In Intel's vision of the future, the processor becomes the system architecture instead of a component. "You're going to have a hard time knowing where the processor ends and where the system-on-chip begins. You're going to see incredible integration in the future," said Pat Gelsinger, senior vice president and general manager of Intel's Digital Enterprise Group.
Intel engineers are designing processors with more cores that integrate many of the functions assigned to other chips. In 2008, the company will ship its first Nehalem processors, which will be manufactured using a 45-nanometer process and include an integrated memory controller, eliminating the need for a front-side bus. At roughly the same time, Intel will begin shipments of Tolapai, a system-on-chip that includes an x86 processor, integrated chipset, and an encryption coprocessor for server appliances. A similar chip based on components for consumer electronics, such as integrated graphics, is also slated to enter production next year. Intel's Larrabee chip, now under development, will pack dozens of x86-compatible processor cores onto a single chip. Billed as an alternative to general-purpose graphics processors, Larrabee will be a programmable and highly parallel processor capable of processing graphics and visualization workloads.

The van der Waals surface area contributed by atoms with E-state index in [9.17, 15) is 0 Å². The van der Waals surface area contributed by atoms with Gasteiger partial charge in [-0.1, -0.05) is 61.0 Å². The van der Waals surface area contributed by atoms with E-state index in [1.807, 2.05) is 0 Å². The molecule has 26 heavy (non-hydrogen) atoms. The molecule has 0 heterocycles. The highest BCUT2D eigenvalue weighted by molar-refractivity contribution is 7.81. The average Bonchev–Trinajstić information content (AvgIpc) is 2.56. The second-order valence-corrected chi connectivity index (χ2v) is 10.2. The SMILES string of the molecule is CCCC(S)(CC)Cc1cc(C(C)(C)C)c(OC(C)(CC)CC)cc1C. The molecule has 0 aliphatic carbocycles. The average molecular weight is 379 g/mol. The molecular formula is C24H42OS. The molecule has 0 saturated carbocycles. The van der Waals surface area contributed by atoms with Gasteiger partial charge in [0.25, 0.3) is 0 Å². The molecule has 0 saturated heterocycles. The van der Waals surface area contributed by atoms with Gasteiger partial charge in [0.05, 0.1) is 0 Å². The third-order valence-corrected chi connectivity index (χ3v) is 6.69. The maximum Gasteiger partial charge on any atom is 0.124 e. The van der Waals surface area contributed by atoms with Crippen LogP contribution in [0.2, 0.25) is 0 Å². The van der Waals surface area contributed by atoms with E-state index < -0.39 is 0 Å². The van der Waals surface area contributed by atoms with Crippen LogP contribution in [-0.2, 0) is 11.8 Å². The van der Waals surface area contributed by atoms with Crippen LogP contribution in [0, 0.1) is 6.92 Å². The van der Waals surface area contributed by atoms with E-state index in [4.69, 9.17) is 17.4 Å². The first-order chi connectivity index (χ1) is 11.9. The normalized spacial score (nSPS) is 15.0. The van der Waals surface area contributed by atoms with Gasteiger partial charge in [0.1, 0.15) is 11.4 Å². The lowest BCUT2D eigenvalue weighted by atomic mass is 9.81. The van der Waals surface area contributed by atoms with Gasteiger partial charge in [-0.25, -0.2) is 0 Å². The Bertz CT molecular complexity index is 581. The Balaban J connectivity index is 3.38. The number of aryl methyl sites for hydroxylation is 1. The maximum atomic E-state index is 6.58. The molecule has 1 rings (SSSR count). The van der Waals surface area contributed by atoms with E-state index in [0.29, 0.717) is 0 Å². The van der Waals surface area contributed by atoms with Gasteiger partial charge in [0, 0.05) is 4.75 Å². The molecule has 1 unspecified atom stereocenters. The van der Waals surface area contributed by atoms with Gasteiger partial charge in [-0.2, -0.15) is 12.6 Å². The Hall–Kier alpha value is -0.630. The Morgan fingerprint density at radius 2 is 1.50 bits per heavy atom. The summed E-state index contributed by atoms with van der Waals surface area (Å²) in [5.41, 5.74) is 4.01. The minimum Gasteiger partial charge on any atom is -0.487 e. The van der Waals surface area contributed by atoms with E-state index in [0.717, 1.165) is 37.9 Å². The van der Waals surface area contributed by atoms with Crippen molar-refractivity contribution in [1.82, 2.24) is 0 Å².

The chip giant wants to see system-on-chip processors based on its version of x86, called Intel Architecture (IA), find their way into every computer imaginable, from the smallest handheld devices to the largest supercomputers. While the shift towards system-on-chip processors will yield more powerful chips that are cheaper and consume less power, the chips will be less flexible. They cannot be mixed and matched with other components in the same way that today's processors can. To produce such a wide range of products efficiently, future processors will have to be modular, allowing chipmakers to quickly "dial in" the number of processor cores and other components. Intel is already taking steps in that direction: Nehalem is the first processor architecture Intel has designed with some degree of modularity in mind.
News source: InfoWorld